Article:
2020 – The Photographer’s View

So 2020, Fighting Boredom attended two gigs. Before the world became a mixture of isolation, sitting at home staring at video calls and slowly losing mental well being.

Martin Ward, our snapper, managed to do two sets of pictures this year, Wire and Damo Suzuki. But while he lacked gigs to capture he did listen to a container ship load of music. Loudly. We managed to prise a list of his favourite albums of 2020 and here they are.

Fontaines D.C. – A Hero’s Death

They said – ‘Fontaines D.C. have returned with an intensely confident, patient, and complex follow up album. ‘A Hero’s Death’ arrives battered and bruised, albeit beautiful – a heady and philosophical take on the modern world, and its great uncertainty.’

Wire – Mind Hive

They said – ‘WIRE exhibit little inclination to look back or trade on past glories, rather they remain resolutely focused on producing music which is smart, vital and defiantly modern. The post punk hero’s seventeenth new album.

The Bubble Chamber LP GU002

They said – ‘The goal of this compilation is to showcase the reach and influence which Drexciya had through generations of electronic music producers and also link them together with compositorial predecessors from the early 80s. The musical timeline on this compilation starts from 1982 and reaches its contemporary end in 2019.’

Autechre – Sign

They say – ‘Effectively they’ve gotten better to grips with their live set-up, and the hyper ideas found in their work-in-progress demonstrations on the five volume ‘Elseq’ and 8hrs of ‘NTS Sessions’ have been refined into moments of crystalline ambient baroque beauty and liquid-limbed swag on ’Sign’.’

Loop – Sevens

No one who knows the snapper will be suprised by this choice of the reissue of the first three Loop seven inch singles. The story about obtaining a copy aside, this is indispensable.

Coriky – Coriky

They say – ‘Coriky is a band from Washington, D.C. Amy Farina plays drums. Joe Lally plays bass. Ian MacKaye plays guitar. All sing.’ Of course what that doesn’t say is that this is two people from Fugazi together again making righteous emotional music again.

Juniore – Un Deux Trois

They say – ‘French ‘60s influenced indie-pop three-piece Juniore have been described as a cross between Cat Power and Françoise Hardy.’ We say – It’s truly bonkers magical pop music.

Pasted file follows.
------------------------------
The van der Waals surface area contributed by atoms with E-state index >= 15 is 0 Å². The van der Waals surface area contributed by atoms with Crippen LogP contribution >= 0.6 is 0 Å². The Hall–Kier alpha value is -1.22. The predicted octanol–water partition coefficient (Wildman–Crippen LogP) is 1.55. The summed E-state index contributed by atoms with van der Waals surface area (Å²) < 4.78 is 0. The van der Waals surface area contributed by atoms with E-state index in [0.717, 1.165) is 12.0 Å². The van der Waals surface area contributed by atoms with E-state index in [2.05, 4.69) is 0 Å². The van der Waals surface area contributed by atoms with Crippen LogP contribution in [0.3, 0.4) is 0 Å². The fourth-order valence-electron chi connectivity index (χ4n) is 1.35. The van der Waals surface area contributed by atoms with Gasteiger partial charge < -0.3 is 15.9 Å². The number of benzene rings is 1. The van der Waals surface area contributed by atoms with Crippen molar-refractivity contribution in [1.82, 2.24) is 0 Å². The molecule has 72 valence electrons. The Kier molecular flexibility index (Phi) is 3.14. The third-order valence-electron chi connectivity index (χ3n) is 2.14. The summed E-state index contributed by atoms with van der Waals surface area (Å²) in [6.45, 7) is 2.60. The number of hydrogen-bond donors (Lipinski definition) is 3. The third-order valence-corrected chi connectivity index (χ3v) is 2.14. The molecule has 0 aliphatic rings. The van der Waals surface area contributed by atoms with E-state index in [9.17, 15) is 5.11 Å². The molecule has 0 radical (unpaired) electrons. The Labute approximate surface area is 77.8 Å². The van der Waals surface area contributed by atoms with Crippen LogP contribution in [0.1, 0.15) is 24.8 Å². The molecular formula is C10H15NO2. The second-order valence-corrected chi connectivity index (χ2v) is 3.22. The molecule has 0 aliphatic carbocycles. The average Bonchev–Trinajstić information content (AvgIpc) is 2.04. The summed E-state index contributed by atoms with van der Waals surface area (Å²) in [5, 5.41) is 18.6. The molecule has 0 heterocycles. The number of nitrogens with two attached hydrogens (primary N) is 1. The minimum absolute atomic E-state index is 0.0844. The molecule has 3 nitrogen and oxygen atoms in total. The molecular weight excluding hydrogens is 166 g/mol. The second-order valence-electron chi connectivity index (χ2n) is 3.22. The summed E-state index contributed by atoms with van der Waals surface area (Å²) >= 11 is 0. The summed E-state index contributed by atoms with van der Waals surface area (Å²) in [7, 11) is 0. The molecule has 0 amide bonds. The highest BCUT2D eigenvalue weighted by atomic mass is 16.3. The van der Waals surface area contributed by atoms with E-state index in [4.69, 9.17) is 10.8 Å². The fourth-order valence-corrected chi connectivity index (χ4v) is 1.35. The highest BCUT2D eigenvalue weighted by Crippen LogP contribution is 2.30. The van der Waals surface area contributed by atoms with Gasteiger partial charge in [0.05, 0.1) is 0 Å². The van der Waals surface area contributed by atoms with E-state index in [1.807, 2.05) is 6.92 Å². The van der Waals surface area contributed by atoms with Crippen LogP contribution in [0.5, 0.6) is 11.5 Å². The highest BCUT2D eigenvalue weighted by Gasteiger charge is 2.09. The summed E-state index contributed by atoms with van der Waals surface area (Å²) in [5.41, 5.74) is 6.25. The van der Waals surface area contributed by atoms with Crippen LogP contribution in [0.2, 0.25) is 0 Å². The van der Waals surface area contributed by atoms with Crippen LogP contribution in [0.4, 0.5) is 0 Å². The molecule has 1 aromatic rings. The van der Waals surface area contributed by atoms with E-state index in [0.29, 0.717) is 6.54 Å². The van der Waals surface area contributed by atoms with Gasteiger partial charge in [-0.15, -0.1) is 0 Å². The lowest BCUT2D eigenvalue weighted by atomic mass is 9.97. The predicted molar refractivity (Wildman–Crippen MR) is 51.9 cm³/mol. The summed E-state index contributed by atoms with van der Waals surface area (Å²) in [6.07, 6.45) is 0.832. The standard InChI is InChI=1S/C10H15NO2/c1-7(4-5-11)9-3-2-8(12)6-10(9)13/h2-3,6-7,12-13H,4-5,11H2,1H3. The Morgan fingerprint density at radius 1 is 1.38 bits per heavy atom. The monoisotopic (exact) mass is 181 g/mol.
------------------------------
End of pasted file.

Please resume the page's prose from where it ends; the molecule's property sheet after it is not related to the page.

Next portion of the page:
Clipping. – Visions Of Bodies Being Burned

They say – ‘Their new album finds Clipping. building upon the language of their already-revolutionary music, while still making the trunk rattle on dilapidated hearses and demon-possessed Plymouth Furys. Never, ever, under any circumstances, assume the killer is dead. ‘

Cabaret Voltaire – Shadow Of Fear

They say – ‘it dances across techno, dub, house, 1970s Kosmische, and general esoteric explorations coupled with mangled vocal samples. It’s a voyage through the history of electronic music that arrives at a new destination.’

Black Mekon – The Lumpiness Of Demand

They say – ‘a quick detour right back the start, recorded fast and live as a two-piece with all the consideration and skill of a flaming, wingless jet engine heading for the mountain.

Jetstream Pony – Jetstream Pony

They say – ‘Schrammelig post punk and indie-pop’ We say – a proper indie record That rush of blood to my head, the sheer exuberism of the music and the emotions raw and open are all here on Jetstream Pony.

Sonic Boom – all Things Being Equal

They said – ‘This album began in 2015 as electronic jams. The original sketches of electronic patterns, sequenced out of modular synths. Three years later he added vocals inspired by Sam Cooke, The Sandpipers, and the Everly Brothers (which he admits “don’t go far from the turntable pile”)’

Bob Mould – Blue Hearts

He said –  ‘the catchiest batch of protest songs I’ve ever written in one sitting’. Through some of the most direct, confrontational lyrics of his four-decade career, Mould makes his point of view clear: ‘I never thought I’d see this bullshit again/To come of age in the ’80s was bad enough/We were marginalized and demonized/I watched a lot of my generation die/Welcome back to American crisis’.

Grand Veymont – Persistence & changement

They said – A single song, with several movements, several moods. “The idea of a single song with several movements soon emerged, something unprecedented for us and quite rare in pop music”.

Idles – Ultra Mono

They said – ‘Not far beneath the surface of their self-admitted sloganeering lies a deeply complex and brutally relevant album that chews up clichés and spits them out as high art for the masses. This is momentary acceptance of the self. This is Ultra Mono.’

Squarepusher – Be Up A Hello

They say – Tom Jenkinson returns to the vintage hardware used in his early ’90s works on ‘Be Up A Hello’ – his first project as Squarepusher following a 5-year hiatus. We say –  It’s a bleepy, bonkers multi textured smash to the skull

So there you have it, what got the snapper through the year as he sat at his home office desk all year. We were hoping to see at least three gigs in 2021 but at the moment even that seems like a remote possibility.

Adrian Bloxham

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